29. Ludacris, "Rollout (My Business)" (No. 17, Hot 100)
When you're in the public eye, fans expect to know absolutely everything about your life, from how much money you're spending and who you're dating to where you go shopping or, simply, what in the world is in that BAG? Ludacris has a simple answer to all those prying questions in this hilarious clapback of a song: "Stay the f--k up out my BIZ-NESS." Over a typically thumping Timbaland beat, the Atlanta rapper shoots down busybodies with one-liner after one-liner, showing off his perfect blend of lyrical skills and laugh-out-loud sense of humor. -- K.A.
28. Dido, "Thank You" (No. 3, Hot 100)
We “Stan” Eminem for bringing Dido's ode to much-needed relationship comforts to the attention of U.S. audiences, but the English artist gets all the credit for writing a tune that still endures on its own. Her hit’s theme of having a no good, very bad day brightened by a call from a loved one continues to resonate, especially during a global pandemic. So much so, Anuel AA borrowed the aching beat for his 2020 track "Me Contagie 2" to sing about his own solitude. -- ANNA CHAN
27. Gorillaz, "Clint Eastwood" (No. 57, Hot 100)
Blur frontman Damon Albarn got it right on the first try on his second time around with “Clint Eastwood,” debut single from his then-new virtual supergroup’s self-titled debut album. An eerie, seductive blend of reggae, electronic, funk and hip-hop -- with animated bars from Del The Funky Homosapien -- “Clint Eastwood” sounded like nothing else that came before it, and nothing has quite matched it since. Paired with a nightmarish cartoon music video, the song became Gorillaz' first entry on the Hot 100, where it peaked at No. 57 and became an essential building block in music history, even before the collective's brilliant next two decades. -- T.C.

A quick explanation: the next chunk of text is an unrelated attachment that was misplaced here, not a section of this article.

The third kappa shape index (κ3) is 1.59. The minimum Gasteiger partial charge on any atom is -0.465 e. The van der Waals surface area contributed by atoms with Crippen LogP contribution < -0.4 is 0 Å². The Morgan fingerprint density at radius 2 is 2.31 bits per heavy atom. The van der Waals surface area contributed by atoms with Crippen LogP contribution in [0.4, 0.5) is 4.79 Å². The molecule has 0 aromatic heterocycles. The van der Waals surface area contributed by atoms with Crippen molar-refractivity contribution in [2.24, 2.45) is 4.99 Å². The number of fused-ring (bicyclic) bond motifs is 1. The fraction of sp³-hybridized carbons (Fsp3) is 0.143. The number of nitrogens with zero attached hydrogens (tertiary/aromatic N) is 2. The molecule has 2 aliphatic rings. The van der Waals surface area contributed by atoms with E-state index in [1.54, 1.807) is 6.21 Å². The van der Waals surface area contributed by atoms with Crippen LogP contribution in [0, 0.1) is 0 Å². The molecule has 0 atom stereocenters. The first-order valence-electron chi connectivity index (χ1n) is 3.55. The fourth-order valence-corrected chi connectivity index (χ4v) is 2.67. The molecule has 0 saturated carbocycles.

26. The Shins, "New Slang" (Did not chart)
As the story goes, James Mercer’s band Flake opened for Modest Mouse on a few tours in the late ‘90s, and Mercer passed Isaac Brock a burned CD of his then-side project called The Shins. It included “New Slang,” a folk-leaning track about wanting to leave everything behind, in demo form; Brock gave the CD to Jonathan Poneman at Sub Pop, who quickly signed The Shins, as anyone in their right mind would do. A few years and 100,000 records sold later, the song was esteemed enough to make a key appearance in 2004’s Garden State -- not merely on the Grammy-winning soundtrack, but actually written into the script for Natalie Portman’s character to rave about -- and The Shins had a true stealth hit. Twenty years later, the sound of Mercer’s sublime vocals over tranquil acoustic guitar is just as affecting. -- G.G.